Mayor Mary Verner has not had a good month. The Otto Zehm tragedy won’t go away. Her plans to seek a settlement somehow got derailed. It seems ever clearer that the city’s police department, in concert with the city’s legal staff, moved directly to their preferred default position — stonewall. Then, when the details and the videos didn’t seem to support their story, and feeling under siege, they all moved to denial. Then came the cover-up.
And so a nasty scenario is emerging, especially with conflicting statements from officers and staff in a position to know what was really going on.
Keep in mind that the police killed Mr. Zehm well before Mary Verner took office. He died on March 20, 2006, before even Chief Kirkpatrick arrived. Verner was sworn into office on November 27, 2007, some 18 months later. By that time, the city’s position had been officially staked out. So she walks in the door, gets briefed on the status of the case and immediately recognizes that the city is boxed in — and the box has continued to shrink as all that stonewalling has emerged more clearly.
So what was Verner supposed to do? Not a lot of options. She was boxed in by standard operating procedures — the police procedures, court procedures. All along, our attorneys had to be telling her what she could do and what she couldn’t, the parameters having been set months earlier. And so it will play out, in the courts.
On the public relations front, she has certainly not been well-served by her staff this past month. Whoever advised her to hold a non-press conference press conference did her no favors. Rule No. 1: If you don’t want to take questions, it’s better to just send out a press release. Presidents can get away with phony meetings with the press; it’s far more difficult in a small city.
The city’s legal staff has done even worse by her. The botched job on dates by City Attorney Howard Delaney should have been followed by him offering his resignation. (Verner likely wouldn’t accept, but the point would have been made, and actually it’s an important point: You leave your mayor hanging out, and you walk the plank. Period.)
So it hasn’t been a good month, especially for a candidate who, only two months ago, won the primary with upward of 60 percent of the vote.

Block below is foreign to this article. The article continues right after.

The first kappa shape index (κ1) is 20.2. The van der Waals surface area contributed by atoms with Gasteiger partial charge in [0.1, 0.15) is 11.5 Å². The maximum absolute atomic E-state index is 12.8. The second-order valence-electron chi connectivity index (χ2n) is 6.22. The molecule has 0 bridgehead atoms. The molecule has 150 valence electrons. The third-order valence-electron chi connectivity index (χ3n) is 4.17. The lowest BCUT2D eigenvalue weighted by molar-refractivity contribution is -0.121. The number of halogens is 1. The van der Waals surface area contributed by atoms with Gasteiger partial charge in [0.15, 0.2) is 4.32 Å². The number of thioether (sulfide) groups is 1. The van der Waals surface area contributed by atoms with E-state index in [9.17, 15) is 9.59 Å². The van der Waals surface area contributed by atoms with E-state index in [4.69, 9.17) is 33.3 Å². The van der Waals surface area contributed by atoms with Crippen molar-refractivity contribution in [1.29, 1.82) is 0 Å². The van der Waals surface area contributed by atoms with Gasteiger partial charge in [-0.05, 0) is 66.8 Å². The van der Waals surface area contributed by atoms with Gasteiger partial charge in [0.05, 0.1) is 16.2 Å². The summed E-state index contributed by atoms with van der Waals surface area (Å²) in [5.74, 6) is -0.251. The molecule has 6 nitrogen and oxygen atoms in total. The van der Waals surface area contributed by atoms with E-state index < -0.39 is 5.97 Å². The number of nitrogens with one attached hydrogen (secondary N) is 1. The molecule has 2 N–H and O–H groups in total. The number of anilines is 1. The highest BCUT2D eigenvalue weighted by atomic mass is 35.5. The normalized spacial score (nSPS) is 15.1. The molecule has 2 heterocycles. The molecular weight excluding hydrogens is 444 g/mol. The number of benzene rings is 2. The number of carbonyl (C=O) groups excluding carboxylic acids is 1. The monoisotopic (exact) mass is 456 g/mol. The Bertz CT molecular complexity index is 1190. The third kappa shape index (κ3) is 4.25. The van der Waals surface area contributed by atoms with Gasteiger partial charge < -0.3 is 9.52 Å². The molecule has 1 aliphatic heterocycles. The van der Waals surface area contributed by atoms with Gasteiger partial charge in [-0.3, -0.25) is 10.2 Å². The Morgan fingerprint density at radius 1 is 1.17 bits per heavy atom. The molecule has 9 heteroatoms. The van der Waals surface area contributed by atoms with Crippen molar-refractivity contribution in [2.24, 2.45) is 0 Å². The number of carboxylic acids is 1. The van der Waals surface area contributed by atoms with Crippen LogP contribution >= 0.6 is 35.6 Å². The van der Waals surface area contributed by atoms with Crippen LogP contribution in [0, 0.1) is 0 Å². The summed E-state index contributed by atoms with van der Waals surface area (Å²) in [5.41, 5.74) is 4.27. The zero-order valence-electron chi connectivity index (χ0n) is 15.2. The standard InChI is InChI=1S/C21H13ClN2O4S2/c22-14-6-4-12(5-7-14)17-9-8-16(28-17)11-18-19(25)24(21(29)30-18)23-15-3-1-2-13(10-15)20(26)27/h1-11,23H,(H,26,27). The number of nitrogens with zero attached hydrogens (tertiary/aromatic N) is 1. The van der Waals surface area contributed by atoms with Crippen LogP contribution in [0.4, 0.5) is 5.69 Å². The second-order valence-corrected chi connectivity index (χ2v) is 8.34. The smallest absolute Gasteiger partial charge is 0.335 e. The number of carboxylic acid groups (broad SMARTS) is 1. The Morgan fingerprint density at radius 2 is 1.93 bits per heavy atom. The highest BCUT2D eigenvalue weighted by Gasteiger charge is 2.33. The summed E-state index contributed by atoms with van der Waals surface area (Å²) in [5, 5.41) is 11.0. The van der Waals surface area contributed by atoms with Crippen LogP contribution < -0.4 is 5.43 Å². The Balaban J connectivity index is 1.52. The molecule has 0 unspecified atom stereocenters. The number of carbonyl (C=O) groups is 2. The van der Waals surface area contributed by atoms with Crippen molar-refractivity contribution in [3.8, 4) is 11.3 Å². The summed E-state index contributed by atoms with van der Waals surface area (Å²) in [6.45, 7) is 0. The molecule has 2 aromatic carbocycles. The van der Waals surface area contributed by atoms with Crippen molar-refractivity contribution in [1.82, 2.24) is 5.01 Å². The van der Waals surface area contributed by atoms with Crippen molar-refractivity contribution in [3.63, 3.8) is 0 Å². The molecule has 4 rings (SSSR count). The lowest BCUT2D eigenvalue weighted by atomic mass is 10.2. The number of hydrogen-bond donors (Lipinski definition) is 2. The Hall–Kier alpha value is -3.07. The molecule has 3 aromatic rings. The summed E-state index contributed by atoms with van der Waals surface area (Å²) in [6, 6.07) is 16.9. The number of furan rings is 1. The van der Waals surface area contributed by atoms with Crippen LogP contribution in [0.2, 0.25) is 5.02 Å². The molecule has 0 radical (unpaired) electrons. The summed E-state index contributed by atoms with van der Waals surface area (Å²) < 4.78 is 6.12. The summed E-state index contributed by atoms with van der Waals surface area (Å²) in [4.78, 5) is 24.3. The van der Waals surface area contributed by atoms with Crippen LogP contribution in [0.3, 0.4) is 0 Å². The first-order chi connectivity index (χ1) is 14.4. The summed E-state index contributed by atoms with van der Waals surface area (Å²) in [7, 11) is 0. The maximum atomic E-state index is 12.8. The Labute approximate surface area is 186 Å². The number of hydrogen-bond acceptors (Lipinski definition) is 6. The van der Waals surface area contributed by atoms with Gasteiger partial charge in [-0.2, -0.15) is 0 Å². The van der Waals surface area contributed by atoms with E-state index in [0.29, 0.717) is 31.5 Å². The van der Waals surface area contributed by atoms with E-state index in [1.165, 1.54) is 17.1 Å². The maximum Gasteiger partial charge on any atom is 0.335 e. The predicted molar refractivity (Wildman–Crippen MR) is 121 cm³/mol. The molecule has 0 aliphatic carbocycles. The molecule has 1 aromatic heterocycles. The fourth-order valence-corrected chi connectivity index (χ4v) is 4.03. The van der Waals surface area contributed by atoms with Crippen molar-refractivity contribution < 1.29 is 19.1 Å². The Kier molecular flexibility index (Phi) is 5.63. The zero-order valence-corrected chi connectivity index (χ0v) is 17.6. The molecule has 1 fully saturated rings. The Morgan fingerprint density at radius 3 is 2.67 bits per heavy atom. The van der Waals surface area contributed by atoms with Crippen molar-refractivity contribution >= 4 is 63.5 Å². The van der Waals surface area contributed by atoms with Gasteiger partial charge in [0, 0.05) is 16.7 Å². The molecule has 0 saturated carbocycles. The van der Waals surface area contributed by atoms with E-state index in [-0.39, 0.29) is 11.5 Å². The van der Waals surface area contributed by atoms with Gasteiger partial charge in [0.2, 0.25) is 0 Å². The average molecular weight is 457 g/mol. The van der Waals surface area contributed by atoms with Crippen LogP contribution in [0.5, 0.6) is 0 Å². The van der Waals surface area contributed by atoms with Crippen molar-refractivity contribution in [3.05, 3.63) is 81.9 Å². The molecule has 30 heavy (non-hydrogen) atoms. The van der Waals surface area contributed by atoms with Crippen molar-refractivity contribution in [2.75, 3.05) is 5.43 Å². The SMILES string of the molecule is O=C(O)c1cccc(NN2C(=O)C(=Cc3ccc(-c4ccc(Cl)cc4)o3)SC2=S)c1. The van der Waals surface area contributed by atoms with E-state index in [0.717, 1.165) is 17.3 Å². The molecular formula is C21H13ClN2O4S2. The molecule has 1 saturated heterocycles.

But here’s the thing: First, she has been a competent mayor, given to deliberation and rational decision-making — qualities not in huge supply around here. And second? Well, what she managed to pull off this past year on the budget-reduction front was nothing short of a political and administrative miracle.
Facing eight — count them, eight — union contract renewals, and needing to make the deepest cuts in Spokane history, she managed to navigate through this impossible job with nary a slip. Can you imagine the odds of getting through this minefield alive? While cutting the budget?
Verner's greatest strength is her temperament. The woman doesn’t get rattled. Her self-possession reflects a deeply held personal commitment to deliberation and transparency, which sometimes leads to the appearance of change at glacial speed. She is, indeed, a quiet-waters-run-deep kind of person.
Knowing that trust is in short supply, she offered to let the unions look at the city books. At first they said no. Then, after some back and forth, both police and fire (the departments that make up the biggest chunk of Spokane’s deficit) came in, took a look, and reluctantly agreed to give in some. I’ve come to realize that Mary Verner comes at all her problems with a velvet glove — she embodies the line “speak softly but carry a big stick.”
The unions found this out early on. Don’t want to come in and check my books? Don’t want to give? I’m left with no choice but to send out layoff notices.
Most union members will say that while they may not agree with her, they respect her. She is a straight shooter. And she’s not a union baiter.
I’m not privy to the internal deliberations that went on. Nor do I agree with all the priorities set. But I do note that, rather than using the old meat cleaver approach often preferred by louder-mouthed budget cutters, she insisted that her staff, in haste, not scuttle the many small important programs that do good work.
Some charge that she hasn’t “cleaned house” down at City Hall. And it is true; she isn’t a meat-cleaver administrator.
However, when you look closely, you will find that, even without a meat cleaver, she has quietly and without fanfare made a gob of changes. She has fired and replaced two parks administrators, reorganized public utilities by hiving off public works, and then, to run utilities, she brought in a highly regarded private-sector engineer. She reorganized solid waste. The plan department, I suggest, remains a work in progress. She also rehired the highly regarded Community Development Block Grant director who had been fired by her predecessor, Dennis Hession.
There is much more work to do. Perhaps most significantly at the police department. With a new police chief on the way, Verner, if re-elected, will have her first chance to make a serious impact on that department.
The point: A bad month a mayor’s record doesn’t make.